DOJ Holds Police Supervisor Accountable for Obstruction of Justice – Writing False Report to Cover Up Excessive Force by Other Officers

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Special to the Vanguard

Washington, DC – A former sergeant with the Muncie Police Department (MPD), in Muncie, Indiana, pleaded guilty Tuesday to one count of obstruction of justice for writing a false report to cover up the excessive use of force by other MPD officers under his command.

According to court documents and statements made during the change of plea hearing, on August 9, 2018, Joseph Krejsa responded to the scene of an arrest involving a civilian where other MPD officers under his supervision were accused of having used excessive force that resulted in an injury to the civilian’s face.

However, on the day after the arrest, Krejsa conducted a supervisory review of the incident, during which he claimed that he had watched the videos of the incident and falsely declared those uses of force “justified.”

The supervisor a few days later asked Krejsa to conduct a more in-depth review of the officers’ uses of force during the arrest, which was separate from the typical shift sergeant review.

In response to this request, Krejsa watched the involved-officers’ body worn camera videos, which revealed what had happened during the arrest: Two officers under his supervision, Chase Winkle and Corey Posey, approached the individual in an alley way and gave several verbal commands to him—including to put his hands on his head and to get on the ground—and the subject appeared to have complied with those commands.

On the ground, as Posey held both of his hands behind his back, the man directed a verbal insult towards officers, and in response, Winkle, using his knee, dropped his bodyweight down onto his neck and head area.

The man screamed out words to the effect of, “He crushed my whole face!” and pulled his hands towards his face.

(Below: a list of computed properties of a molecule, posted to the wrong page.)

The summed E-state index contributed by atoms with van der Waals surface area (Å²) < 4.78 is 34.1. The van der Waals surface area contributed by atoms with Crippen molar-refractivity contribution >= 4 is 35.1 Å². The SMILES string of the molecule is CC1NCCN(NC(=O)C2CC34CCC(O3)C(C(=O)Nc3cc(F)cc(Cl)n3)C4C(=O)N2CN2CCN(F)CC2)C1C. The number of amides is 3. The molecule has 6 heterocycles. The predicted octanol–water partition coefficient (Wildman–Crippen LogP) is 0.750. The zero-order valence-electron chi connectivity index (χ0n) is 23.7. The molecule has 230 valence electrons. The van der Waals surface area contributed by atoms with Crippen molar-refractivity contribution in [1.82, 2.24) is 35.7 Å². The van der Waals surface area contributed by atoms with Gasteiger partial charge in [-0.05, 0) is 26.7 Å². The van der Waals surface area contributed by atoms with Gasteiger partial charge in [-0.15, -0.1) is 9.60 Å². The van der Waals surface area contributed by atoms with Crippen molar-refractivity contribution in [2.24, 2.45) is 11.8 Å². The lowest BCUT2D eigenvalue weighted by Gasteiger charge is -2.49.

Winkle then tased the man as other MPD officers, including Officer Jeremy Gibson, arrived to assist.

Toward the end of the incident, officers secured one of his hands in handcuffs, lifted him up to a seated position, and Gibson delivered two forceful knee strikes directly to the man’s face.

“After reviewing the officers’ body camera videos, Krejsa knowingly authored a lengthy memorandum for MPD’s official records that contained several false statements,” the DOJ said this week.

The DOJ accused Krejsa of “falsely implying that any force used against the was justified to ensure officer safety; falsely asserted that officers used only low levels of force near the start of the incident, and escalated to higher levels of force only after less  force was ineffective”; falsely stated that Winkle “kneeled on [the man]’s left shoulder and upper body,” when in fact Krejsa knew that Winkle had used his knee to strike the man’s head and neck area; and falsely implied that Winkle’s uses of force against the caused only cuts to his face, “when Krejsa knew that the use of force against [the man]’s caused serious bodily injury to [the man].”

As part of his plea, Krejsa admitted that he knew, when he wrote the false report, that the inaccuracies and material omissions in his report were intended to influence any potential investigation into the incident.

Krejsa is the fourth Muncie Police Department official to plead guilty in connection with this investigation. Krejsa was one of four MPD officers who were indicted in April 2021 in a 17-count superseding indictment for their roles in using excessive force against arrestees and/or attempting to cover up the misconduct. A fifth Muncie police officer, Dalton Kurtz, previously entered a pre-indictment guilty plea on Aug. 4, 2021, to one count of misprision of felony for concealing and failing to report inappropriate use of force by Winkle during a separate incident.

On May 13, 2022, Gibson also pleaded guilty to civil rights and obstruction charges for assaulting a different arrestee and writing a false report about the incident. On Dec. 5, 2022, Winkle pleaded guilty to eleven counts of civil rights and obstruction offenses for assaulting arrestees and writing false reports about the incidents, including the arrest of the subject. The last remaining officer is scheduled to stand trial at a later date.

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